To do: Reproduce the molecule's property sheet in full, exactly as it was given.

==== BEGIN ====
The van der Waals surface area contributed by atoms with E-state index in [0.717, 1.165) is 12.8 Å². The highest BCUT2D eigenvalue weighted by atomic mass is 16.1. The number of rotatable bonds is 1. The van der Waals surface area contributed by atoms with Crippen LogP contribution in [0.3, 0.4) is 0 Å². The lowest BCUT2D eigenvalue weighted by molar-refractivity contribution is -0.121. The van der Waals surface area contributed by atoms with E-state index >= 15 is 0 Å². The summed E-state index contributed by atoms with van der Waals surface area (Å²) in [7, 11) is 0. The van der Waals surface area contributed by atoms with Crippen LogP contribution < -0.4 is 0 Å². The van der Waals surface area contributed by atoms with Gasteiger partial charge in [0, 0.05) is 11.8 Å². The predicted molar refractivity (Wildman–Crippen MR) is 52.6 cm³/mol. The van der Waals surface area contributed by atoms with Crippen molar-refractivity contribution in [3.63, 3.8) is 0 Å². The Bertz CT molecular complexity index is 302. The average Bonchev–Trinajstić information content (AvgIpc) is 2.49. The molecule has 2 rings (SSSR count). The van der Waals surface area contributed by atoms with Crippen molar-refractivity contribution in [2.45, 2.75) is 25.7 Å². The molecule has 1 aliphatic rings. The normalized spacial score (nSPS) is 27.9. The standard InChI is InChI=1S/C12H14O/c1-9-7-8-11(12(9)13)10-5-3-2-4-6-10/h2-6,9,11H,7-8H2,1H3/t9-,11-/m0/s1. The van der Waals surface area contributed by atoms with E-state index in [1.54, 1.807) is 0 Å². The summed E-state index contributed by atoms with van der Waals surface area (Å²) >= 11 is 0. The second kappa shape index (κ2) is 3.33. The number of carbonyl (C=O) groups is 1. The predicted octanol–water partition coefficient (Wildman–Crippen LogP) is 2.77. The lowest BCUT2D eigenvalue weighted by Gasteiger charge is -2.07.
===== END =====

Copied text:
The van der Waals surface area contributed by atoms with E-state index in [0.717, 1.165) is 12.8 Å². The highest BCUT2D eigenvalue weighted by atomic mass is 16.1. The number of rotatable bonds is 1. The van der Waals surface area contributed by atoms with Crippen LogP contribution in [0.3, 0.4) is 0 Å². The lowest BCUT2D eigenvalue weighted by molar-refractivity contribution is -0.121. The van der Waals surface area contributed by atoms with E-state index >= 15 is 0 Å². The summed E-state index contributed by atoms with van der Waals surface area (Å²) in [7, 11) is 0. The van der Waals surface area contributed by atoms with Crippen LogP contribution < -0.4 is 0 Å². The van der Waals surface area contributed by atoms with Gasteiger partial charge in [0, 0.05) is 11.8 Å². The predicted molar refractivity (Wildman–Crippen MR) is 52.6 cm³/mol. The van der Waals surface area contributed by atoms with Crippen molar-refractivity contribution in [3.63, 3.8) is 0 Å². The Bertz CT molecular complexity index is 302. The average Bonchev–Trinajstić information content (AvgIpc) is 2.49. The molecule has 2 rings (SSSR count). The van der Waals surface area contributed by atoms with Crippen molar-refractivity contribution in [2.45, 2.75) is 25.7 Å². The molecule has 1 aliphatic rings. The normalized spacial score (nSPS) is 27.9. The standard InChI is InChI=1S/C12H14O/c1-9-7-8-11(12(9)13)10-5-3-2-4-6-10/h2-6,9,11H,7-8H2,1H3/t9-,11-/m0/s1. The van der Waals surface area contributed by atoms with E-state index in [1.54, 1.807) is 0 Å². The summed E-state index contributed by atoms with van der Waals surface area (Å²) >= 11 is 0. The second kappa shape index (κ2) is 3.33. The number of carbonyl (C=O) groups is 1. The predicted octanol–water partition coefficient (Wildman–Crippen LogP) is 2.77. The lowest BCUT2D eigenvalue weighted by Gasteiger charge is -2.07.